Eight Habits of Expert Software Designers: An Illustrated Guide
What makes an expert software designer? The typical answer — experience and innate ability — is less than satisfying. While it carries elements of truth, it offers little from which we can learn and generalize. Experts clearly do not just approach their work randomly. Quite the contrary, they have specific habits, learned practices, and observed principles that they employ deliberately during their design work.
Some may be familiar with them, others not. Some are easily put in practice, others not. Some have immediate impact, others not. A constant, however, is that expert software designers are keenly aware of all of these practices and draw on them when the situation calls for it.
Rooted in many years of studying professional software designers and their ways of working, our book “Software Design Decoded” illuminates 66 of those habits, practices, and principles, several of which are featured below. They have been confirmed to us time and again by those working in the field, and each can be traced back to academic literature that documents expert behavior. The book’s companion site provides an annotated bibliography that compiles that key underpinning literature, as well as the opportunity to suggest additional insights.
Today, software is no longer limited by technology, but rather by imagination. Yet the software that turns the imagined into reality can be complex, and the context in which this transformation must happen can be even more complex. This places extraordinary demands on software designers, demands that can be met only if we collectively “step up” to achieve sustained excellence in design. We hope these illustrations can play a small part.
1) Experts involve the user:
Experts are acutely aware of users. They deliberately involve users in the design process, studying them, talking to them, engaging them in testing intermediate designs, and even asking them to take an active role in the design team.
Yet experts do not take everything users say at face value. They realize the potential limitations, as users’ thinking is often colored by current experiences. Experts look beyond what users ask for, to what users actually need.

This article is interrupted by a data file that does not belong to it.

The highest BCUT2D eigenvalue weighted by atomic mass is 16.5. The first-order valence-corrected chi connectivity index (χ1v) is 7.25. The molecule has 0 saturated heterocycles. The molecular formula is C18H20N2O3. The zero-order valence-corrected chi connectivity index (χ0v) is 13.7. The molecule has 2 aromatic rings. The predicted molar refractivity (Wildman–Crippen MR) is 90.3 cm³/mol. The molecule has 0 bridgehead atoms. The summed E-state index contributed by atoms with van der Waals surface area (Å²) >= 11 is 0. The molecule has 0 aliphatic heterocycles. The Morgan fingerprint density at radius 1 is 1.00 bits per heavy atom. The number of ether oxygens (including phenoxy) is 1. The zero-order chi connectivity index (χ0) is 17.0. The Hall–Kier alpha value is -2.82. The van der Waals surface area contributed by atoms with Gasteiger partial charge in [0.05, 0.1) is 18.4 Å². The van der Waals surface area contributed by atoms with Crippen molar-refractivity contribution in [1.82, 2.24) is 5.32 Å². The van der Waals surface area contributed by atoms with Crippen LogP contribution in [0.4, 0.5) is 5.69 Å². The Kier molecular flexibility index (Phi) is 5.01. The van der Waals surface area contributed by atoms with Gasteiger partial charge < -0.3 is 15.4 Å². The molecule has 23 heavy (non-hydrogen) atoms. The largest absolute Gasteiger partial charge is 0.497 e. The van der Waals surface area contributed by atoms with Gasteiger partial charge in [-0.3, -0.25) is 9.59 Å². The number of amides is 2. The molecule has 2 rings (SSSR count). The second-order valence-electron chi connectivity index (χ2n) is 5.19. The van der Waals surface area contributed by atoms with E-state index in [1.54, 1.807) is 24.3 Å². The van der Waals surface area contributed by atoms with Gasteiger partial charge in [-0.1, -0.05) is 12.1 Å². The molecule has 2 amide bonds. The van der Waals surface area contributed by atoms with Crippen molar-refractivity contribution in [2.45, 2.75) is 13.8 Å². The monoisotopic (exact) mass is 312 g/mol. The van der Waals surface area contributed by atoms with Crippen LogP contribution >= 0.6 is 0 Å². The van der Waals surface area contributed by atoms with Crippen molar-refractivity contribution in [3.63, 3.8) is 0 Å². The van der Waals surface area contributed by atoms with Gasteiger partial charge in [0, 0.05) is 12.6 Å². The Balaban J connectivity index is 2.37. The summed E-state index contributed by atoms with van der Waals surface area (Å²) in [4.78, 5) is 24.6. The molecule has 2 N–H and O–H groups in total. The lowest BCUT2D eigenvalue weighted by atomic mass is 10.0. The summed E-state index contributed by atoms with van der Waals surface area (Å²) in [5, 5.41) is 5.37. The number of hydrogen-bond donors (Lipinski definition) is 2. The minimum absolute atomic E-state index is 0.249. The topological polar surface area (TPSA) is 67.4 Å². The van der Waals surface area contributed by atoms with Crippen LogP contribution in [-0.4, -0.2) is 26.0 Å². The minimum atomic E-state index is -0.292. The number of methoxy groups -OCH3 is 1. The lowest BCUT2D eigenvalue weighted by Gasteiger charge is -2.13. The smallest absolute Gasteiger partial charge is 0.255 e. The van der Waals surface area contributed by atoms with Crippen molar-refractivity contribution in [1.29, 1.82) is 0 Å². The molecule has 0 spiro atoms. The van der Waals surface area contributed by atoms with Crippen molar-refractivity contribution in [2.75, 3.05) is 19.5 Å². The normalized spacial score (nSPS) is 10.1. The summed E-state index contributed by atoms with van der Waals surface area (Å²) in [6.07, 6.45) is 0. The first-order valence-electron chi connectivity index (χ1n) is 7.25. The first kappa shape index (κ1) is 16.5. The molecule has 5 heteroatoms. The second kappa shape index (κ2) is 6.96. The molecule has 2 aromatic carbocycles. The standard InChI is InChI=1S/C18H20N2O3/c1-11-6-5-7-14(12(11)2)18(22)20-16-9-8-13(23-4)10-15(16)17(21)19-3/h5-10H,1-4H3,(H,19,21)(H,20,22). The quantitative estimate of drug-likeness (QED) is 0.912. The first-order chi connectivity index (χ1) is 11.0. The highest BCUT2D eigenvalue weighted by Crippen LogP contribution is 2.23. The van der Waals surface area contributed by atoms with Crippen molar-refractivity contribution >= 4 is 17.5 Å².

2) Experts design elegant abstractions:
While all developers create abstractions, experts design them. A good abstraction makes evident what is important, both in what it does and how it does it. Through a single lens, it communicates the problem it solves and the machinery of its solution.
Experts are not satisfied with just any abstraction, they deliberately seek elegant abstractions through which complex structures can be introduced, understood, and referred to efficiently.
3) Experts focus on the essence:
Every design problem has an essence, a core set of considerations that must be understood and “nailed” in the design solution for it to solve the problem successfully. This essence can be disruptive: changes in the core drastically alter the peripheral decisions that need to be made. Experts focus their efforts on the essence first, and delay expending effort designing on the periphery.
4) Experts simulate continually:
Experts imagine how a design will work — simulating aspects of the envisioned software and how the different parts of the design support a variety of scenarios. When working with others, experts regularly walk through a design by verbalizing its operation step-by-step. When alone, they simulate mentally, exercising the design repeatedly over time.
5) Experts look around:
In the same way that architects walk cities to examine and take inspiration from existing buildings, software experts examine the designs of other software to “see how they did it.” They frequently do so in response to a particular challenge they face, but they often also spend time looking around just to add to their repertoire of possible design solutions to draw upon in the future.
6) Experts reshape the problem space:
Experts often step back from the stated problem and consider the problem space more broadly, looking for alternative ways of understanding “what the problem is.” They may change direction by reconceiving the problem space, or by addressing a different problem in the same space. They intentionally choose somewhat different goals from the original design problem, as this leads to insights either into where the real problem lies, or into how to overcome key obstacles.
7) Experts see error as opportunity:
Design regularly involves error: things that “go amiss,” misunderstandings, obstacles, wrong turns, emergent issues. Rather than fearing error, experts embrace error as opportunity. They accept it as an inherent part of design and take time to explore both the failure and the context around it. Understanding what happened often reveals insights about the problem — or about the solution — such as assumptions, misconceptions, misalignments, and emergent properties.
8) Experts think about what they are not designing:
While it is natural to focus on what a design must accomplish, experts also spend time thinking about what a design is not intended to do. In articulating and considering boundaries, they discover where they are over- and under-designing.
Marian Petre is Professor of Computing at the Open University. André van der Hoek is Professor of Informatics at the University of California, Irvine. Together, they are the authors of “Software Design Decoded.”
All illustrations by Yen Quach.